Oonga (English) View larger

Oonga (English)

Author : Devashish Makhija

Every now and then, the lush green of the hills is hacked by wastelands of bleeding red earth and limbless tree stumps. Over these, a signboard ‘India Aluminium Inc.’ – with a big eye – keeps an eerie, humming, omnipotent watch. And it is with riveting cinematic metaphors like this that Devashish Makhija transitions his film Oonga into a powerful novel that sits deep in the clash between adivasis, naxalites, the CRPF and a rapacious mining company.

 2021: Winner of Neev Book Award - YA Category

  

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Rs. 295.00

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    EnglishRs. 295.00$12.50

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Age 16+
Specifications 8.5” x 5.5”, 300 pages, black and white, soft cover
ISBN 978-81-948381-2-8
First Published 2020
Tags Young Adult novel, book about development, environment, exploitation, journey, Rama, tribals, land, Naxals, CRPF

The story moves between lyrical innocence and militant justice, fear and brutal oppression – nuanced, sensitive, ramping up the tempo till all explodes. But at the heart of the churn is the little Dongria Kondh boy, Oonga. Desperate to see a performance of ‘Sitaharan’, he goes on an epic journey to the big city – to return as the blue adivasi prince of the forest, Rama himself! And, Rama-like, he must now take on the gun-wielding demons who have swooped on his village after abducting its passionately idealistic but pragmatic teacher, Hemla didi. With echoes of real incidents, a filmmaker’s flair, a cast of unforgettable characters, and a masterful retelling of mythology, the book hurtles breathlessly forward to expose the dystopia of ‘development’ and conflict of ideologies, complicated by the faultlines of language. Showing how peaceful people become victims of violence and are forced into battles they don’t want to fight.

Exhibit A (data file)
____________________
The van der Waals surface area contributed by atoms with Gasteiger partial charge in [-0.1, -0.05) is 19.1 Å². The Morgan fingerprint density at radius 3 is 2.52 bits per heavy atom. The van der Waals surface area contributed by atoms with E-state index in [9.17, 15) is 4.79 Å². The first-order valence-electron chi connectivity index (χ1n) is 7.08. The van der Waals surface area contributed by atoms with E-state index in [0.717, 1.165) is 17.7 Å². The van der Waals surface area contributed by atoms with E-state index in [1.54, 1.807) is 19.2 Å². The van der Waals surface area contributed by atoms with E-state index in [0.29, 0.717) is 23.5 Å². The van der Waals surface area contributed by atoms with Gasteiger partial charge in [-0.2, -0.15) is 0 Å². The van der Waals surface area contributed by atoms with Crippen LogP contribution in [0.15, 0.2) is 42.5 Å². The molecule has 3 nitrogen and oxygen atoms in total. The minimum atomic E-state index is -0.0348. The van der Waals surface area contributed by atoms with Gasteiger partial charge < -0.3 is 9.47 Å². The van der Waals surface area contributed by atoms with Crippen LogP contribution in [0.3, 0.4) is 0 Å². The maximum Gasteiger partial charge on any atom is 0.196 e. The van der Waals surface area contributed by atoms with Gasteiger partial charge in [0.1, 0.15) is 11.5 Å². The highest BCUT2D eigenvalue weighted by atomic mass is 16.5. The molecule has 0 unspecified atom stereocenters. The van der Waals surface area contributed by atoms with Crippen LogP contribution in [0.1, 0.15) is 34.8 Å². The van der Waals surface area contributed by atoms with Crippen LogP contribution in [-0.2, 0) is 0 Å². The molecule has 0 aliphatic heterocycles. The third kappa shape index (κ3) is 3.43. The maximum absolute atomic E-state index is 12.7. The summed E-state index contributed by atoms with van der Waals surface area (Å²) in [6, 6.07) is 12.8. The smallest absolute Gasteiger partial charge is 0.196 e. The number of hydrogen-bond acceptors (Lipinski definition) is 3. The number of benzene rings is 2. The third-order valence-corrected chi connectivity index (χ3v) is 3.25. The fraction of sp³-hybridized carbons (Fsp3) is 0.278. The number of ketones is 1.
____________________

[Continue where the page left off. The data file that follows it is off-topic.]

"I consider my ‘stories’ the ‘people’s perspective’."

"There are some things in life we don’t think about often and deeply enough. Our daily lives always get in the way. Death, injustice, our anthropocentrism, our capacity for hate, our very imbalanced view of development… I like raising questions about these through my stories." - Devashish Makhija, India Currents interview

"Speaks the truth out loud"

"What stayed with me after reading the book is the time ... [Devashish has] taken to observe and articulated the rich cultural abundance that exists in the nook and corner of India ... The reality has been presented in its unaltered version and ... not many speak the truth out loud in such a crisp & clear manner." - Hercules Singh Munda, founder of Trilingo (a tribal language learning platform)

Highly recommend it!

Oonga is naughty, Oonga is lazy, Oonga is brave, Oonga is curious, Oonga is adorable, Oonga is impish and Makhija has the reader rooting for Oonga from the beginning till the end. Makhija is a good mixologist and he serves his readers a potent cocktail, one that will leave behind a bitter sweet aftertaste even after it disappears down the gullet. - Vinod George Joseph, Blogger

'The story had to be told... wonderful that now it's in a book'